SNAPP TEAM:Ecological Levers for Health
Can solutions that target human and environmental problems simultaneously advance conservation goals and reduce humans disease burdens?

“Ecological levers of health” are conservation interventions that have direct, measurable benefits to human health. For example, after a dam was built in Senegal and extirpated a native prawn species, schistosomiasis, a debilitating human infectious disease, increased dramatically. Restoring native prawns that prey upon the snail vectors of schistosomiasis reduces human risk. In fact, prawn restoration is expected to be more effective for controlling the disease than medical interventions alone. The Ecological Levers for Health group synthesized lessons learned from many such solutions that alleviate burdens of the world’s most important infectious human diseases while safeguarding or restoring ecosystems integrity and function.


OUR APPROACH: This working group is identifying clear links between infectious disease transmission, environmental change, and actionable solutions at local and regional levels. By synthesizing existing win–win solutions that can benefit people and nature, this team is contributing to Planetary Health research, investment, and evaluation agendas for the 21st century.

Team Status: COMPLETED
Team Critical Challenge: Social Innovations

Ecological and Human Health are Connected

This team’s research has helped make clear that human health can decline when local and global ecosystems are degraded due to agriculture and aquaculture, urbanization and development, deforestation, overexploitation, and other conservation threats. Inversely, when human communities are unhealthy, people often cannot prioritize sustainability, leading to further ecosystem degradation. This cycle illustrates the interconnectedness and interdependence of ecological and human health.

Win–Win Solutions

The team collected examples of solutions that both reduce infectious human diseases and improve ecosystem integrity, using a systematic literature review and evidence synthesis. They found 47 proposed solutions and critically evaluated each example. Most solutions had some evidence gaps regarding safety, feasibility, and prior success, but most were also promising targets for future adaptive implementation. The group developed a decision hierarchy based on 11 viability criteria that can be used by researchers, funders, and decision-makers to evaluate and compare amongst potential Planetary Health interventions.

Intervention Example

In Indonesian Borneo, a key driver of forest loss is illegal logging conducted by individuals trying to meet their basic needs, especially health care needs. A non-profit organization built a clinic to improve rural health care and provided training in alternative livelihoods. Over the past decade, this community-derived solution has both improved human health and reduced illegal logging and forest carbon loss.


“We synthesized evidence to make a “menu” of actionable solutions that advance conservation and reduce human disease burdens. Our menu and the supporting evidence portal can be used by anyone to find and compare Planetary Health solutions.”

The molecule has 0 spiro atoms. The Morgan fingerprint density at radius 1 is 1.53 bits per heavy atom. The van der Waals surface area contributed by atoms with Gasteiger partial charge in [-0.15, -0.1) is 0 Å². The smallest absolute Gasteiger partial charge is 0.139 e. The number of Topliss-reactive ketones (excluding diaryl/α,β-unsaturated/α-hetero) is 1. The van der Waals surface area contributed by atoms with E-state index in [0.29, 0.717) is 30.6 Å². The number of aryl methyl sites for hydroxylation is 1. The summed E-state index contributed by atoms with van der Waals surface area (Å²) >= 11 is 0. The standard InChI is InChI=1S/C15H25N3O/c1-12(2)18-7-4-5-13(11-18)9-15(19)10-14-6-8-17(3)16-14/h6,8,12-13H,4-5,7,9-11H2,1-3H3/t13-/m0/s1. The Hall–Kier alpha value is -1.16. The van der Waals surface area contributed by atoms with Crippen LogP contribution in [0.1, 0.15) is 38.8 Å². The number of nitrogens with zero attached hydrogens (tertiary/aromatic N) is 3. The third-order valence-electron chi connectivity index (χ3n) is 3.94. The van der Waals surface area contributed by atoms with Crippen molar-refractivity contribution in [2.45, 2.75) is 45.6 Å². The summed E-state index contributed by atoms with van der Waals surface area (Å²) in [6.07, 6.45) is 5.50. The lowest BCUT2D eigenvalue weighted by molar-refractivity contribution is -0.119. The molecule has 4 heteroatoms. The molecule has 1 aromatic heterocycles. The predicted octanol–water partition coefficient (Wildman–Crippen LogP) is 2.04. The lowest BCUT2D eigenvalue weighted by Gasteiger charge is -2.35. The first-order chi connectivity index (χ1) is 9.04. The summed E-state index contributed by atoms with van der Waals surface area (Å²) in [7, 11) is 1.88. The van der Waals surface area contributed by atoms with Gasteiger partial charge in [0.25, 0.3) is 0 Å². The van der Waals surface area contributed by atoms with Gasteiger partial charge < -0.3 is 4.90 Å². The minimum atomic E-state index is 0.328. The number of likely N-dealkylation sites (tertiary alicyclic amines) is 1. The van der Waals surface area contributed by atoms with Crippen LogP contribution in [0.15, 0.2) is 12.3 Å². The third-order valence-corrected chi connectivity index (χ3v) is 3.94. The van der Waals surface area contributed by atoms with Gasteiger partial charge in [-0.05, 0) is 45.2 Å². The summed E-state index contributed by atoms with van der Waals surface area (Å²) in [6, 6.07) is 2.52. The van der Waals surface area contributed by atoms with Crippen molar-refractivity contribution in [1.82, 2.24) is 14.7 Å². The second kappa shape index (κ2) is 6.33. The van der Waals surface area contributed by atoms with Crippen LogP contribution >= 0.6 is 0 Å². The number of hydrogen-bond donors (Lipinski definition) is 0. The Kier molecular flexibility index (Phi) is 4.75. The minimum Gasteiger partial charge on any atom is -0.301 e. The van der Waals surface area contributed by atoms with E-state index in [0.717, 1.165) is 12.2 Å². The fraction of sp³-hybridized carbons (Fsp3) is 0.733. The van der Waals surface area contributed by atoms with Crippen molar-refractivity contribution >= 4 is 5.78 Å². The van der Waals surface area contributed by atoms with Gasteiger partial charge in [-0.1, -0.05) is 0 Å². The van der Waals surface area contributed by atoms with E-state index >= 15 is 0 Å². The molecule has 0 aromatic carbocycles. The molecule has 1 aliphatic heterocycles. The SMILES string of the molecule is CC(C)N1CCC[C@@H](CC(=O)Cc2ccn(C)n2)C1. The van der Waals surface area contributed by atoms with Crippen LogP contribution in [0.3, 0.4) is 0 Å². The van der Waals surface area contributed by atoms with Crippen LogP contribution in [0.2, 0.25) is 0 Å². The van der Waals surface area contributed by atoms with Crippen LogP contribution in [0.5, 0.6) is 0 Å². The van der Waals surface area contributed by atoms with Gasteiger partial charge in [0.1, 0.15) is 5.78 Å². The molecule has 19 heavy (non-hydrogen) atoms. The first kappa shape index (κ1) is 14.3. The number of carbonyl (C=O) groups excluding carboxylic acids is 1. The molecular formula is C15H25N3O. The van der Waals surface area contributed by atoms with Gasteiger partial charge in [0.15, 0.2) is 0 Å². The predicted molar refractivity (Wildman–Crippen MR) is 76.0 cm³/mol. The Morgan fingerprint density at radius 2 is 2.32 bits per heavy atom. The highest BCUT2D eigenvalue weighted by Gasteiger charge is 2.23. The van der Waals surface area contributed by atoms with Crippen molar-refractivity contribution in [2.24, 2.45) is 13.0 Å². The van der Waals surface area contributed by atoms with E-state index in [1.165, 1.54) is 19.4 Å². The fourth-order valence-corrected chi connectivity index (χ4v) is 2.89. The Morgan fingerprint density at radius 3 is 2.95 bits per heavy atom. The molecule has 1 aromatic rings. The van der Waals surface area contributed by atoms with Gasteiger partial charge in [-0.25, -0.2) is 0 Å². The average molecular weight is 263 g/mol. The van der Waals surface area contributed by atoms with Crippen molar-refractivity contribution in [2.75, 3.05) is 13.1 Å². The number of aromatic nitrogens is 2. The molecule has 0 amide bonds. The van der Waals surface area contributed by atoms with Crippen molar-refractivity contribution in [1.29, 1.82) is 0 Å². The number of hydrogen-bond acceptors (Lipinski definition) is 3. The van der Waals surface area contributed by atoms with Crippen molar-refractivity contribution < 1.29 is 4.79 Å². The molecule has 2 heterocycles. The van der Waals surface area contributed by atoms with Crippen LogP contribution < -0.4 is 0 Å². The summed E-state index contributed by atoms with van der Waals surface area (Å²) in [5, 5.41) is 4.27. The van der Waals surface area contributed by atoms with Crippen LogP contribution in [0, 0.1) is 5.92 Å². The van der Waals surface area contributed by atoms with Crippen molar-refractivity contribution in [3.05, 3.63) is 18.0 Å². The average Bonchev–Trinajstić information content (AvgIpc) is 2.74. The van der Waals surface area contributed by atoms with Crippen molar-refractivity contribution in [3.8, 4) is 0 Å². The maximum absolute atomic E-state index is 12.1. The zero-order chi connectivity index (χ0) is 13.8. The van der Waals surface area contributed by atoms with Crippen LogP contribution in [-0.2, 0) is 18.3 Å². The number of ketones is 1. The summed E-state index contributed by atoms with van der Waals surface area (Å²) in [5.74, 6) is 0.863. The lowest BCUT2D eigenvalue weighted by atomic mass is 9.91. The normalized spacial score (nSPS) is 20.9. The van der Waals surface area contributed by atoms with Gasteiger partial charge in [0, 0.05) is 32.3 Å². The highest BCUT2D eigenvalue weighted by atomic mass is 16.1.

–Skylar Hopkins

Key Products
Fighting poverty with synthesis science

This article from the National Center of Ecological Analysis and Synthesis describes how ecological levers for health can help to alleviate poverty

Links between public health and food production

This synthesis of over 70 years of data revealed trends in human infectious disease and described the policy actions necessary to balance public health and agriculture.

How to identify win–win interventions that benefit human health and conservation

Using examples related to human health and conservation, we illustrate how interdisciplinary problem-solvers can use this framework to assess relationships among targets and compare multi-target interventions that affect people and nature.

Evidence gaps and diversity among potential win–win solutions for conservation and human infectious disease control

As sustainable development practitioners have worked to “ensure healthy lives and promote well-being for all” and “conserve life on land and below water”, what progress has been made with win–win interventions that reduce human infectious disease burdens while advancing conservation goals?

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Kevin Lafferty
US Geological Survey (USGS)
Susanne Sokolow
Stanford University
Matt Bonds
Harvard University
Giulio De Leo
Stanford University
Andy Dobson
Princeton University
Andres Garchitorena
Harvard University
Skylar Hopkins
National Center for Ecological Analysis and Synthesis (NCEAS), University of California, Santa Barbara
Isabel Jones
Stanford University
Armand Kuris
University of California, Santa Barbara
Sandra Laney
Bill and Melinda Gates Foundation
David Lopez-Carr
University of California, Santa Barbara
Andy MacDonald
Stanford University
Lisa Mandle
Stanford University
Erin Mordecai
Stanford University
Sarah Olson
Wildlife Conservation Society Health Program
John Openshaw
Stanford University
Alison Peel
Griffith University
Raina Plowright
Montana State University
Justin Remais
University of California, Berkeley
Taylor Ricketts
University of Vermont
Gary Tabor
Center for Large Landscape Conservation
Heather Tallis
The Nature Conservancy
Chelsea Wood
University of Washington
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